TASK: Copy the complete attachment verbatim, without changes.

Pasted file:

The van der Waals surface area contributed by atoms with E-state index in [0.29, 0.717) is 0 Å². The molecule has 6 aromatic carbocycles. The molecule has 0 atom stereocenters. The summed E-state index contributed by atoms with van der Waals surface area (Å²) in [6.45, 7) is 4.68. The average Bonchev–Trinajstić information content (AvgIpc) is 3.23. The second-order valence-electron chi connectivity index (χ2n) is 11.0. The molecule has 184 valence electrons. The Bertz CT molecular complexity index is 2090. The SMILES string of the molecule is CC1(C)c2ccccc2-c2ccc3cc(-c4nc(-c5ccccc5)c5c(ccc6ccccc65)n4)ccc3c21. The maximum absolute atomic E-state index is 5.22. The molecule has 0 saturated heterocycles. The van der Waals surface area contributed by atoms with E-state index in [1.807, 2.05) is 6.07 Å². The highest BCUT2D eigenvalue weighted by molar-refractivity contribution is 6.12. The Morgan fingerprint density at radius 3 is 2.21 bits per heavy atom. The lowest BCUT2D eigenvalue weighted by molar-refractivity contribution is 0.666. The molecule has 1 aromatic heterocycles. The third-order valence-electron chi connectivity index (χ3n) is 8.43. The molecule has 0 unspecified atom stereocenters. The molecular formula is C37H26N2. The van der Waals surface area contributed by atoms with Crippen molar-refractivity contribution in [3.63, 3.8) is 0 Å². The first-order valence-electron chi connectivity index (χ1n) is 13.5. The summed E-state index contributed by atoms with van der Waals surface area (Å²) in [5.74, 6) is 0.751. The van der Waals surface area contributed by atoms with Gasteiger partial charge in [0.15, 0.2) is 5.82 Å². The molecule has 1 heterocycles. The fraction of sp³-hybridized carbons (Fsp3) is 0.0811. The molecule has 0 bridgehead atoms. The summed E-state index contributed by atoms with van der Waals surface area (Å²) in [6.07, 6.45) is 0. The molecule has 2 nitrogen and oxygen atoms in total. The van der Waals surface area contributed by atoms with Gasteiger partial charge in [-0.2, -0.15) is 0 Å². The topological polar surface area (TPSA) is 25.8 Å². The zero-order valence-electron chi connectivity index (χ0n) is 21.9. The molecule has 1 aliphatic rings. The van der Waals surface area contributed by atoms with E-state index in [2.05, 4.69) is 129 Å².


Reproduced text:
The van der Waals surface area contributed by atoms with E-state index in [0.29, 0.717) is 0 Å². The molecule has 6 aromatic carbocycles. The molecule has 0 atom stereocenters. The summed E-state index contributed by atoms with van der Waals surface area (Å²) in [6.45, 7) is 4.68. The average Bonchev–Trinajstić information content (AvgIpc) is 3.23. The second-order valence-electron chi connectivity index (χ2n) is 11.0. The molecule has 184 valence electrons. The Bertz CT molecular complexity index is 2090. The SMILES string of the molecule is CC1(C)c2ccccc2-c2ccc3cc(-c4nc(-c5ccccc5)c5c(ccc6ccccc65)n4)ccc3c21. The maximum absolute atomic E-state index is 5.22. The molecule has 0 saturated heterocycles. The van der Waals surface area contributed by atoms with E-state index in [1.807, 2.05) is 6.07 Å². The highest BCUT2D eigenvalue weighted by molar-refractivity contribution is 6.12. The Morgan fingerprint density at radius 3 is 2.21 bits per heavy atom. The lowest BCUT2D eigenvalue weighted by molar-refractivity contribution is 0.666. The molecule has 1 aromatic heterocycles. The third-order valence-electron chi connectivity index (χ3n) is 8.43. The molecule has 0 unspecified atom stereocenters. The molecular formula is C37H26N2. The van der Waals surface area contributed by atoms with Crippen molar-refractivity contribution in [3.63, 3.8) is 0 Å². The first-order valence-electron chi connectivity index (χ1n) is 13.5. The summed E-state index contributed by atoms with van der Waals surface area (Å²) in [5.74, 6) is 0.751. The van der Waals surface area contributed by atoms with Gasteiger partial charge in [0.15, 0.2) is 5.82 Å². The molecule has 1 heterocycles. The fraction of sp³-hybridized carbons (Fsp3) is 0.0811. The molecule has 0 bridgehead atoms. The summed E-state index contributed by atoms with van der Waals surface area (Å²) in [6.07, 6.45) is 0. The molecule has 2 nitrogen and oxygen atoms in total. The van der Waals surface area contributed by atoms with Gasteiger partial charge in [-0.2, -0.15) is 0 Å². The topological polar surface area (TPSA) is 25.8 Å². The zero-order valence-electron chi connectivity index (χ0n) is 21.9. The molecule has 1 aliphatic rings. The van der Waals surface area contributed by atoms with E-state index in [2.05, 4.69) is 129 Å².